As clinicians we often assume that if a product has a high osmolality it automatically means the product or formula will be poorly tolerated. It is important to recognize the difference between osmolality of a modular protein product and the osmolality of a modular protein product with a high concentration of sugar alcohol and/or simple carbohydrate. High osmolality does not automatically mean poor tolerance when discussing the tube fed population although they do tend to be synonymous. The terms have been incorrectly used interchangeably in the nutrition support community because of a lack of understanding and a general association that all modular proteins are the same. Osmolality is a simple measure of particles in a solution. Osmolality can be elevated when amino acids are added to a product. This is not an automatic means for gi distress. In fact the ASPEN core curriculum states:
Osmolality of an enteral formulation is the concentration of free particles, molecules, or ions in a given solution, and it is expressed as milliosmoles per kilogram of water. Formulas containing sucrose have a higher osmolality than those with cornstarch or maltodextrin and formulas with single amino acids or high amounts of di or tripeptides have a higher osmolality than those with intact proteins.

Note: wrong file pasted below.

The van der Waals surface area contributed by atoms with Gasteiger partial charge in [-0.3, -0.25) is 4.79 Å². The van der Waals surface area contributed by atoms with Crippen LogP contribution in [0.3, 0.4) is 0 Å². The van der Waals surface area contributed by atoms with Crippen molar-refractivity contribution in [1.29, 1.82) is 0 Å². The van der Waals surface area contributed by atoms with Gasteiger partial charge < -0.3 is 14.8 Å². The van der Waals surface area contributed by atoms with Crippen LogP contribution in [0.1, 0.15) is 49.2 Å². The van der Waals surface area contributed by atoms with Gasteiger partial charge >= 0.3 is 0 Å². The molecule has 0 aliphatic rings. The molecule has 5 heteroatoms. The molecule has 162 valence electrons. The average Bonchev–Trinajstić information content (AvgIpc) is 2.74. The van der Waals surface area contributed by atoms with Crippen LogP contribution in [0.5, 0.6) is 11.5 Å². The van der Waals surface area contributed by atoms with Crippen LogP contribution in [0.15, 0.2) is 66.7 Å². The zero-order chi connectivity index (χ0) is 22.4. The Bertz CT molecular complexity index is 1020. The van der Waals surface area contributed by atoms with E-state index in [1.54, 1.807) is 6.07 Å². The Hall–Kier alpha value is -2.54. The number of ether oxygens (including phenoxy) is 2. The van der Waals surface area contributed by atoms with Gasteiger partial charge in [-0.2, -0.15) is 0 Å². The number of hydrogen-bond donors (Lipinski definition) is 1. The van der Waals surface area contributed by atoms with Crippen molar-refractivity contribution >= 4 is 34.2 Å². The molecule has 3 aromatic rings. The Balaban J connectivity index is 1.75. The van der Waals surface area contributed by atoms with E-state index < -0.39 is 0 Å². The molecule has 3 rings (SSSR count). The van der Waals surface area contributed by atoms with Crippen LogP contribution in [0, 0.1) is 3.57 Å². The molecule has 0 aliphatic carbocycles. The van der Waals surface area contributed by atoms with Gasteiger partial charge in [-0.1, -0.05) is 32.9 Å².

When hyperosmolar formulations containing sucrose are delivered directly into the small intestine, dumping syndrome can occur, but this problem is unlikely to occur when peptide or single amnio acids are provided in a similar manner. However, other than simple sugar- related hyperosmolality, the osmolality of an enteral formulation has little to do with formula tolerance (1).
Please note there is no sugar, added sugar or source of carbohydrate in ProSource® TF or ProSource® TF20 products. These products were designed specifically for good GI tolerance and with the absence of glycerin (a sugar alcohol added to many modular proteins.) The addition of this specific ingredient is commonplace in the modular protein community and unfortunately the reason why GI distress is so common with modular protein as well. Glycerin also increases the osmolality of a product. Glycerin as you are likely already aware, is also used for its laxative effects to help manage constipation and bowel irregularity. Medtrition does not use glycerin as an ingredient in any of our liquid protein products for that reason.
Our goal at Medtrition is to be part of the solution not the problem. Please keep in mind that, especially in the enteral fed population, Medtrition is the only company in the USA with a modular protein product specifically designed for the enteral population.
Mueller, C., Lord, L. M., Marian, M., McClave, S., & Miller, S. J. (2017). The Aspen Adult Nutrition Support Core Curriculum. American Society for Parenteral and Enteral Nutrition. Pg 230-231.